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Don’t Put Vegetables in the Corner: A Q&A with Behavioral Science Researcher Linda Bacon

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New research out of the London School of Economics should wake up many in the food industry.

In a first-of-its-kind experiment, Linda Bacon – a graduate student in behavioral science and former Global Strategy Director at Mars, Incorporated – tested whether placing plant-based dishes in a separate vegetarian section on restaurant menus influenced ordering. The study’s findings have important implications for how the food industry might move more people to eat healthier and more sustainably, and may just change how we talk about plant-based foods.

As director of WRI’s Better Buying Lab, I advised the study. The Lab brings together the brightest minds from consumer research, behavioral economics and marketing strategy – along with companies such as Sodexo, Panera Bread and Hilton – to research, test and scale strategies that nudge consumers to buy sustainable foods. They work together to solve problems such as the one Bacon is working on, finding strategies that will shift diets to more sustainable options. He spoke with Bacon about her findings and what’s needed next.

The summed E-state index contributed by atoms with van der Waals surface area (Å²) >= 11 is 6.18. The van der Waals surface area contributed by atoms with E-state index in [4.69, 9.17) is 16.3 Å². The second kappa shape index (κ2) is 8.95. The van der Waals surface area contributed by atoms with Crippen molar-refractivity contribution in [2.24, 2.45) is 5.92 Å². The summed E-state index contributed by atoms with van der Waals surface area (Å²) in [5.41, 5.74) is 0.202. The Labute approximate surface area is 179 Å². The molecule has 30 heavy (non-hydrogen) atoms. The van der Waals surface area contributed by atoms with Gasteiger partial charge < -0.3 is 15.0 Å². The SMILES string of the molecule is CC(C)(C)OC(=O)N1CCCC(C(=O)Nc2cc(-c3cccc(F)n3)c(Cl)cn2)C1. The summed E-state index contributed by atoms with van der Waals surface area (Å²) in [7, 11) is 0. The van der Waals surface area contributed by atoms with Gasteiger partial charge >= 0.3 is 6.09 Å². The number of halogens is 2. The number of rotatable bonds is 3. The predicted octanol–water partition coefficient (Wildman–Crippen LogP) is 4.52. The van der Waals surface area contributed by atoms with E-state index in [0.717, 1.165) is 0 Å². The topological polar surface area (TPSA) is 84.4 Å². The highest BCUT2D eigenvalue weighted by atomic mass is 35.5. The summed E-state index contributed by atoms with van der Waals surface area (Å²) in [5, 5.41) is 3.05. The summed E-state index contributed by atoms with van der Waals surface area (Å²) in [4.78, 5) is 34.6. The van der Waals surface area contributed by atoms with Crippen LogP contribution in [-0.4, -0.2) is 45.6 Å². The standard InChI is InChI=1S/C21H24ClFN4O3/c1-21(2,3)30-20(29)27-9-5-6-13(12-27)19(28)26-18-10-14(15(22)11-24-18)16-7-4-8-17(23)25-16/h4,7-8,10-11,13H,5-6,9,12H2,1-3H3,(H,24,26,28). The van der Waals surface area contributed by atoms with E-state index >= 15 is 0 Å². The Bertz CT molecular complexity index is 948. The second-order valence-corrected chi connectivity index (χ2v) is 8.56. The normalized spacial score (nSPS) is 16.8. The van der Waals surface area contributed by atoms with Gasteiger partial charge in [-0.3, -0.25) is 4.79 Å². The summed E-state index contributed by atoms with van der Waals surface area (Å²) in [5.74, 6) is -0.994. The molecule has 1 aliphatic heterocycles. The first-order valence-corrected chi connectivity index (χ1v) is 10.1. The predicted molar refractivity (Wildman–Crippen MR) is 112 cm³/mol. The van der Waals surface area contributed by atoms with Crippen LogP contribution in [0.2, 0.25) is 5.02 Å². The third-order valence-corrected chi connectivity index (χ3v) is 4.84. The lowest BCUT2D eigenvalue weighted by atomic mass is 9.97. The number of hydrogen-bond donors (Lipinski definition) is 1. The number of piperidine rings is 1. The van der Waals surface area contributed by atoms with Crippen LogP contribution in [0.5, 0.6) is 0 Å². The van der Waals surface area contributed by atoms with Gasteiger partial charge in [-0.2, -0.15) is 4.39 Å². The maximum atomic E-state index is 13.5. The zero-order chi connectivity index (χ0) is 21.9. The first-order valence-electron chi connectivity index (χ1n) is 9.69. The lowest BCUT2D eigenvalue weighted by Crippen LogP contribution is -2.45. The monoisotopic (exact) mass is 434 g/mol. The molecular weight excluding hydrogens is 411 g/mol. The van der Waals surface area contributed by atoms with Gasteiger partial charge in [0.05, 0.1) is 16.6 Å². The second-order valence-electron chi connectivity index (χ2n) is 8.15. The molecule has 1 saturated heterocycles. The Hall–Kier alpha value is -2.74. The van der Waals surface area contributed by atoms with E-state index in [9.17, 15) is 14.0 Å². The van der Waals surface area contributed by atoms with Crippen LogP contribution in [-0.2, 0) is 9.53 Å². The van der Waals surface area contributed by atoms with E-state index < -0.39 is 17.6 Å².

Daniel Vennard: We know that many people want to eat food that’s good for the environment, but people’s consumption of plant-based foods – typically the most sustainable food type – is relatively low. Why is this?

Linda Bacon: Having spent 25 years in the food industry, I can tell you that, despite our very best intentions, as consumers we don’t always make the buying decisions we wish we would. Our brains are often too busy or distracted to fully evaluate what we should eat. We can be unconsciously influenced by many factors including what we notice first, how attractively a product is described or displayed and social norms. The environment around us can have a real impact on our behavior.